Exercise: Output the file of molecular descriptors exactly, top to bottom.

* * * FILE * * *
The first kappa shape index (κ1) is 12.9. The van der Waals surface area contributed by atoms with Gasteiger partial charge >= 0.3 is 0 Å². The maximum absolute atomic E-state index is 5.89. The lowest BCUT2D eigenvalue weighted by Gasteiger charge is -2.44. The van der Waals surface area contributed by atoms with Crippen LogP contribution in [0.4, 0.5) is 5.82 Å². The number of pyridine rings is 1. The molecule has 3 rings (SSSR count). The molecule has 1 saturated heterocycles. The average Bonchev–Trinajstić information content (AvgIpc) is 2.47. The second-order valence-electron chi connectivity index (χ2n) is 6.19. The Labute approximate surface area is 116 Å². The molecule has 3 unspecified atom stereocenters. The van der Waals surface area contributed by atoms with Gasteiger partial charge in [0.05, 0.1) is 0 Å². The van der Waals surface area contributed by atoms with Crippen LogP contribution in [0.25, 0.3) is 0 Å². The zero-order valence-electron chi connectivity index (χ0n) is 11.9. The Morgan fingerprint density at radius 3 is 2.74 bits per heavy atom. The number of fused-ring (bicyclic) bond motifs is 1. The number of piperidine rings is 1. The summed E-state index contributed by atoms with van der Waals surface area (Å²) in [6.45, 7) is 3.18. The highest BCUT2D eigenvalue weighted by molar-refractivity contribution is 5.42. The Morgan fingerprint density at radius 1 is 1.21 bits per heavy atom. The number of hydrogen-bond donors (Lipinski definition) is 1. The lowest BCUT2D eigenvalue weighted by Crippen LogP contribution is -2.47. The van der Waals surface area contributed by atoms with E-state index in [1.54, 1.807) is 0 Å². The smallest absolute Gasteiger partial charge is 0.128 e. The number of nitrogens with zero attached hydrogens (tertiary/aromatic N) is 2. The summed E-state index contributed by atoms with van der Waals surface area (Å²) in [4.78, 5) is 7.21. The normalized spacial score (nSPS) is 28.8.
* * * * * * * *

The first kappa shape index (κ1) is 12.9. The van der Waals surface area contributed by atoms with Gasteiger partial charge >= 0.3 is 0 Å². The maximum absolute atomic E-state index is 5.89. The lowest BCUT2D eigenvalue weighted by Gasteiger charge is -2.44. The van der Waals surface area contributed by atoms with Crippen LogP contribution in [0.4, 0.5) is 5.82 Å². The number of pyridine rings is 1. The molecule has 3 rings (SSSR count). The molecule has 1 saturated heterocycles. The average Bonchev–Trinajstić information content (AvgIpc) is 2.47. The second-order valence-electron chi connectivity index (χ2n) is 6.19. The Labute approximate surface area is 116 Å². The molecule has 3 unspecified atom stereocenters. The van der Waals surface area contributed by atoms with Gasteiger partial charge in [0.05, 0.1) is 0 Å². The van der Waals surface area contributed by atoms with Crippen LogP contribution in [0.25, 0.3) is 0 Å². The zero-order valence-electron chi connectivity index (χ0n) is 11.9. The Morgan fingerprint density at radius 3 is 2.74 bits per heavy atom. The number of fused-ring (bicyclic) bond motifs is 1. The number of piperidine rings is 1. The summed E-state index contributed by atoms with van der Waals surface area (Å²) in [6.45, 7) is 3.18. The highest BCUT2D eigenvalue weighted by molar-refractivity contribution is 5.42. The Morgan fingerprint density at radius 1 is 1.21 bits per heavy atom. The number of hydrogen-bond donors (Lipinski definition) is 1. The lowest BCUT2D eigenvalue weighted by Crippen LogP contribution is -2.47. The van der Waals surface area contributed by atoms with E-state index in [1.54, 1.807) is 0 Å². The smallest absolute Gasteiger partial charge is 0.128 e. The number of nitrogens with zero attached hydrogens (tertiary/aromatic N) is 2. The summed E-state index contributed by atoms with van der Waals surface area (Å²) in [4.78, 5) is 7.21. The normalized spacial score (nSPS) is 28.8.